And the essence was in the fact that the wild and mixed tribes of the three corners of the world, which at first glance were not linked with one another in any way and often at war with one another, had some deeper inner connection enabling them to perpetuate their barbarian customs, traditions and ways. Each corner of their barbarian world had a sacred relic in the form of sacred books also seemingly unrelated to each other; in the East it was Avesta, in the Midnight corner – Vesta and in the Midday Corner – Veda. However all of those, just like these barbarian peoples, had a very mysterious trinity, which even the sages had very obscure knowledge of and were crudely and ineptly bluffing about, because they did not want to reveal everything to the foreign scholar. At that time no one amongst the learned men of the past or present had even heard of such sanctities of the barbarians let alone anyone having any knowledge about their world view, which was founded upon the unwavering and unknown trinity of all things and based on notions seemingly unconnected.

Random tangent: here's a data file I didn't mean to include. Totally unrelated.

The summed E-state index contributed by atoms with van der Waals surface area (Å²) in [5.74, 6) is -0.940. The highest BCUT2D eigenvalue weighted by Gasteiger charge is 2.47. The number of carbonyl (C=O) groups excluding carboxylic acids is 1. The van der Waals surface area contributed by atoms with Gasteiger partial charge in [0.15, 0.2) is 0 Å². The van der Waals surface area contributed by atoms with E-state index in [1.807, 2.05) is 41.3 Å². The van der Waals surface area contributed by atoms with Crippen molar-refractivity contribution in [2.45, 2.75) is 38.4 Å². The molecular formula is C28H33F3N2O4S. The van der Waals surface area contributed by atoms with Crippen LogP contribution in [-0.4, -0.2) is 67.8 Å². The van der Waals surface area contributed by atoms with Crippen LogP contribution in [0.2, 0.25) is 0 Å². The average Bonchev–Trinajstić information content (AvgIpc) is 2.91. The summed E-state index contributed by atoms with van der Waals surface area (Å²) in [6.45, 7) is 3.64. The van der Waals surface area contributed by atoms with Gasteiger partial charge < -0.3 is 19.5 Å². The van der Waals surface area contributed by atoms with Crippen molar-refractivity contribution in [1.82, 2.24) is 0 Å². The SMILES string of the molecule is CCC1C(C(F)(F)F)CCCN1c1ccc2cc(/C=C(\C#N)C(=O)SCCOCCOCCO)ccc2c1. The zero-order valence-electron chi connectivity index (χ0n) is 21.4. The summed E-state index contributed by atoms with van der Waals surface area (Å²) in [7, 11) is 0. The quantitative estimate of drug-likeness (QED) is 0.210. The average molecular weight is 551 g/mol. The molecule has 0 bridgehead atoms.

One could argue with the sages by asserting one’s own dualistic perception of the world, commonly accepted amongst the noble peoples of the Middle Earth, Aris, however, thought it unworthy to enter into a discourse with the uninitiated and he had a different purpose in mind for his travels altogether. Declared plagued by the Chud Scolots*, he lived for several months in a chum** far away from people but was still eliciting knowledge from them about the way of life of the barbarians; and the youth who fed him bread would accidentally reveal other secrets. But due to the indolence of their intellect they never delved into the nature of the philosophical laws of their peoples because they did not think it was their pursuit to understand the nature of things. And there was just one prophet that lifted the veil over the sanctity of their shrines and the reason why their trinity was formed. At the very least he explained how Midnight barbarians mine for Time, considering it the utmost blessing.